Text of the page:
How to find the perfect tenant

If you are a landlord seeking a solid and dependable tenant, follow this 14-point plan for a smooth, trouble-free tenancy

A combination of thorough checks, an honest chat and gut instinct will help landlords find their perfect tenant. Here are some key points to check:

1 Stable job

“Generally, referencing agencies will require the tenant’s yearly income to be 30x the rent – so to pay £1,000 a month rent, the tenant will need to earn £30,000. But landlords prefer the occupier to have an income that doesn’t just cover rent but enables them to live comfortably,” says Mark Blakeway, head of lettings at The Grantley Group.

If they are self-employed, they’ll need proof of sustainability of income from an accountant, or by providing tax returns or bank statements.

2 Right to rent

Landlords must ensure the tenant can legally rent in the UK and must inspect original documents, not copies. “Landlords must not discriminate directly or indirectly on the basis of gender, disability, nationality, religion or race,” says Andrew Kafkaris of Bruton Street Management.

3 Do thorough background checks

“This is where a professional letting agent comes into its own. We have accounts with credit-referencing agencies so we can run checks on basic affordability, previous landlords, land registry checks if the tenant owns a home, enhanced credit checks through Experian, and we can look at anyone financially associated with the tenant,” says James Cameron of Vesper Homes.

4 Use a guarantor to certify the rent will be paid

“Asking for a six-week deposit and an upfront payment via direct debit will help ensure your tenants pay their rent in time,” says Lucy Morton, head of residential agency at JLL.

5 Communication skills

First impressions are crucial, and a scruffy, tardy tenant is unlikely to win over a landlord. You want a tenant who will be open, honest and easy to deal with throughout the tenancy.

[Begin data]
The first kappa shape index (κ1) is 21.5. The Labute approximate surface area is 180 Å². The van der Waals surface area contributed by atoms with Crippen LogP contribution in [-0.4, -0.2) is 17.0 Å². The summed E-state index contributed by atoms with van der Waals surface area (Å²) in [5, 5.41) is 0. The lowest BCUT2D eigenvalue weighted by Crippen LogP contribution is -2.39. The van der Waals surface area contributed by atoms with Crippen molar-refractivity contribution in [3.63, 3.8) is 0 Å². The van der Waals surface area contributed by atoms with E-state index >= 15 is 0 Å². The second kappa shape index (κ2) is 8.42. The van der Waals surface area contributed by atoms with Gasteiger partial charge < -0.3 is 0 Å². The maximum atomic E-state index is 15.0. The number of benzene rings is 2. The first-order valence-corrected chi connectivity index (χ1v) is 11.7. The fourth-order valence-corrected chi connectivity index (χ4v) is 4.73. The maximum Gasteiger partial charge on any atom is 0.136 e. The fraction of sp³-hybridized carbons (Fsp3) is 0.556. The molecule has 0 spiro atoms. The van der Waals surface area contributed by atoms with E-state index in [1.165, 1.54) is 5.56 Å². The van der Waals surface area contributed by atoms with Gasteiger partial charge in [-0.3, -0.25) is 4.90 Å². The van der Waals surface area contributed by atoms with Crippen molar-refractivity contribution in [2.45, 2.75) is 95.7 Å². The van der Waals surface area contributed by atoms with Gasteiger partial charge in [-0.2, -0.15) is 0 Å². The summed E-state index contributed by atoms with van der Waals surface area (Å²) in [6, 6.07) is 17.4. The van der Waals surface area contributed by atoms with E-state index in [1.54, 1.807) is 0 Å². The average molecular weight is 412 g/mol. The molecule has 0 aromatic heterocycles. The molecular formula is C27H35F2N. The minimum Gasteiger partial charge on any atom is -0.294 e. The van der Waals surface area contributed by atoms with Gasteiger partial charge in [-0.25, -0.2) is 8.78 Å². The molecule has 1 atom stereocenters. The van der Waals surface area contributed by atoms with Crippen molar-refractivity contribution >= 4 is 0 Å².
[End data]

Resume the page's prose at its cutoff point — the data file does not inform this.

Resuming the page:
Make sure you check their social media profile too – it may hint at a party animal that makes for a less than desirable tenant.

Long-term view: twelve-month tenancies for full-time employees tend to fit the bill Credit: Getty

6 In it for the long run

“The ideal tenants are those that take a 12-month tenancy or longer, with no break clause, and are employed full-time by a UK-based company,” says James Cameron of Vesper Homes.

7 Encourage the tenant to contact you as soon as something goes wrong

“A lot of tenants ignore issues with the property because they fear the landlord will get angry and blame them for the damage or even ask them to move out. That’s a false perception. Landlords appreciate it when issues are report immediately,” says Duncan Chamber, senior account manager at No Agent.

Vesper Homes, for example, facilitates landlord/tenant interaction by providing a free Amazon Echo.

8 No pets please

“Pets can be an issue for landlords who are concerned about property damage or noise complaints. Most of our landlords are renting out their own homes rather than investment properties and they have a strong emotional attachment to the house,” says Sarah Smith, lettings manager at Strutt & Parker in Cambridge.

9 No sharers

Landlords are worried about sharers moving in additional occupants, such as boyfriends or girlfriends. “With the tenant fees ban looming, landlords have concerns about the changeover of tenants and the administration fees incurred to adjust paperwork,” says Sarah Smith.

10 Keep your current tenant on side

“The availability date and flexibility of the current tenant around viewings, photos and last-minute access can be a big factor in how quickly a suitable tenant can be secured,” says Steve Cook, head of lettings and management at Henry & James in London’s Belgravia.

11 Don’t rush

“Listen to your gut. Even if all the referencing stacks up, don’t be afraid to ask the tenant questions. If something doesn’t feel right, don’t sign on the dotted line,” says Paul Shamplina, founder of Landlord Action.

12 Keep the property clean and tidy

A well-maintained property will bring out the best in the tenant. Make sure everything is in working order – particularly the shower. “Tenants hate poor water pressure,” says Charles Eddlestone, manager at Fine & Country in Fulham, west London.

13 Avoid a tenant making a huge jump in rent

“They will almost certainly be dissatisfied and this can lead them to become troublesome tenants,” says Lynsey Schipper, head of lettings at Lurot Brand.

14 Know your local market

“Knowing the price points and likely demographic of the tenant will help landlords to price the property correctly and attract a suitable occupier,” says Andrew Kafkaris of Bruton Street Management.


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